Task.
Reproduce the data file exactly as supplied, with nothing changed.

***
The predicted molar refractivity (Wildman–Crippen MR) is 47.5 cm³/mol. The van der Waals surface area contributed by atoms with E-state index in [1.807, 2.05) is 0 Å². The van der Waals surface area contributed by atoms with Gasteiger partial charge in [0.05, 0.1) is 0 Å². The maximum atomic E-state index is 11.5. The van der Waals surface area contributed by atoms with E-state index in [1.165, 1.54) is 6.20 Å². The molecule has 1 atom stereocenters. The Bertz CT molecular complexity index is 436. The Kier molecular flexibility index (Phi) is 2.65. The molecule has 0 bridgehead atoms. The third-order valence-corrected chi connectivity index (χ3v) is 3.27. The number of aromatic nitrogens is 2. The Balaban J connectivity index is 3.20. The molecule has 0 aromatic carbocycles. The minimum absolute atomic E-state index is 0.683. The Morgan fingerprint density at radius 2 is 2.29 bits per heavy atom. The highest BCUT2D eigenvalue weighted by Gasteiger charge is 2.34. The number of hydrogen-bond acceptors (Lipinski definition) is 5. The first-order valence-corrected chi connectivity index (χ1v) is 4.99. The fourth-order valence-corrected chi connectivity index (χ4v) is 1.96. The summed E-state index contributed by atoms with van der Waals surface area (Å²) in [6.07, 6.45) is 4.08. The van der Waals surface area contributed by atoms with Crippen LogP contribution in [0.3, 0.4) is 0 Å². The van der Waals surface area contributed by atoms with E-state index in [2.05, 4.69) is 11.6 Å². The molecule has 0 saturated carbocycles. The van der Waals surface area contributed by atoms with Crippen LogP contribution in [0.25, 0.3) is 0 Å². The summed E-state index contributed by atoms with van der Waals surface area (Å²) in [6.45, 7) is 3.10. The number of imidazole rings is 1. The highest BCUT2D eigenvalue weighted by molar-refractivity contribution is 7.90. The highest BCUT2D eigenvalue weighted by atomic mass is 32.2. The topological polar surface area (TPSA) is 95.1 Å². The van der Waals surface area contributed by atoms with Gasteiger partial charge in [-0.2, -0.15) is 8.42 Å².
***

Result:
The predicted molar refractivity (Wildman–Crippen MR) is 47.5 cm³/mol. The van der Waals surface area contributed by atoms with E-state index in [1.807, 2.05) is 0 Å². The van der Waals surface area contributed by atoms with Gasteiger partial charge in [0.05, 0.1) is 0 Å². The maximum atomic E-state index is 11.5. The van der Waals surface area contributed by atoms with E-state index in [1.165, 1.54) is 6.20 Å². The molecule has 1 atom stereocenters. The Bertz CT molecular complexity index is 436. The Kier molecular flexibility index (Phi) is 2.65. The molecule has 0 bridgehead atoms. The third-order valence-corrected chi connectivity index (χ3v) is 3.27. The number of aromatic nitrogens is 2. The Balaban J connectivity index is 3.20. The molecule has 0 aromatic carbocycles. The minimum absolute atomic E-state index is 0.683. The Morgan fingerprint density at radius 2 is 2.29 bits per heavy atom. The highest BCUT2D eigenvalue weighted by Gasteiger charge is 2.34. The number of hydrogen-bond acceptors (Lipinski definition) is 5. The first-order valence-corrected chi connectivity index (χ1v) is 4.99. The fourth-order valence-corrected chi connectivity index (χ4v) is 1.96. The summed E-state index contributed by atoms with van der Waals surface area (Å²) in [6.07, 6.45) is 4.08. The van der Waals surface area contributed by atoms with Crippen LogP contribution in [0.3, 0.4) is 0 Å². The van der Waals surface area contributed by atoms with E-state index in [2.05, 4.69) is 11.6 Å². The molecule has 0 saturated carbocycles. The van der Waals surface area contributed by atoms with Crippen LogP contribution in [0.25, 0.3) is 0 Å². The summed E-state index contributed by atoms with van der Waals surface area (Å²) in [6.45, 7) is 3.10. The number of imidazole rings is 1. The highest BCUT2D eigenvalue weighted by molar-refractivity contribution is 7.90. The highest BCUT2D eigenvalue weighted by atomic mass is 32.2. The topological polar surface area (TPSA) is 95.1 Å². The van der Waals surface area contributed by atoms with Gasteiger partial charge in [-0.2, -0.15) is 8.42 Å².